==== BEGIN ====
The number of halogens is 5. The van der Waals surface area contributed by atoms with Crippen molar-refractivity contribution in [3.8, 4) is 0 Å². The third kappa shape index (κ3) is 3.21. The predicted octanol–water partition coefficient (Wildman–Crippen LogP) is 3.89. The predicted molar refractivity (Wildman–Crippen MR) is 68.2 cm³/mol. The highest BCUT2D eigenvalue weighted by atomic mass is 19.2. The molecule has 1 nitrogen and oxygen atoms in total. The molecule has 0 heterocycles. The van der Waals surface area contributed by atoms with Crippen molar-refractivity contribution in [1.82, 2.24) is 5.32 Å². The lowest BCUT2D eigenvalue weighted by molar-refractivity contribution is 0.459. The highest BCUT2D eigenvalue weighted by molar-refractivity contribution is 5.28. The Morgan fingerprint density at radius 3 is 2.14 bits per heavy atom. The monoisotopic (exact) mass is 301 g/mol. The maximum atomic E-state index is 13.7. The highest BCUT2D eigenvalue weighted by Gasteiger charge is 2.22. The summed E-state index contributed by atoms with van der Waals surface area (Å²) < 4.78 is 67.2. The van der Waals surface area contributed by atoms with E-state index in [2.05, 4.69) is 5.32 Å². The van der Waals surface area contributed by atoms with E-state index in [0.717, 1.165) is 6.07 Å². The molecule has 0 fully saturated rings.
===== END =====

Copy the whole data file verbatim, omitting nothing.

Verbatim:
The number of halogens is 5. The van der Waals surface area contributed by atoms with Crippen molar-refractivity contribution in [3.8, 4) is 0 Å². The third kappa shape index (κ3) is 3.21. The predicted octanol–water partition coefficient (Wildman–Crippen LogP) is 3.89. The predicted molar refractivity (Wildman–Crippen MR) is 68.2 cm³/mol. The highest BCUT2D eigenvalue weighted by atomic mass is 19.2. The molecule has 1 nitrogen and oxygen atoms in total. The molecule has 0 heterocycles. The van der Waals surface area contributed by atoms with Crippen molar-refractivity contribution in [1.82, 2.24) is 5.32 Å². The lowest BCUT2D eigenvalue weighted by molar-refractivity contribution is 0.459. The highest BCUT2D eigenvalue weighted by molar-refractivity contribution is 5.28. The Morgan fingerprint density at radius 3 is 2.14 bits per heavy atom. The monoisotopic (exact) mass is 301 g/mol. The maximum atomic E-state index is 13.7. The highest BCUT2D eigenvalue weighted by Gasteiger charge is 2.22. The summed E-state index contributed by atoms with van der Waals surface area (Å²) < 4.78 is 67.2. The van der Waals surface area contributed by atoms with E-state index in [2.05, 4.69) is 5.32 Å². The van der Waals surface area contributed by atoms with E-state index in [0.717, 1.165) is 6.07 Å². The molecule has 0 fully saturated rings.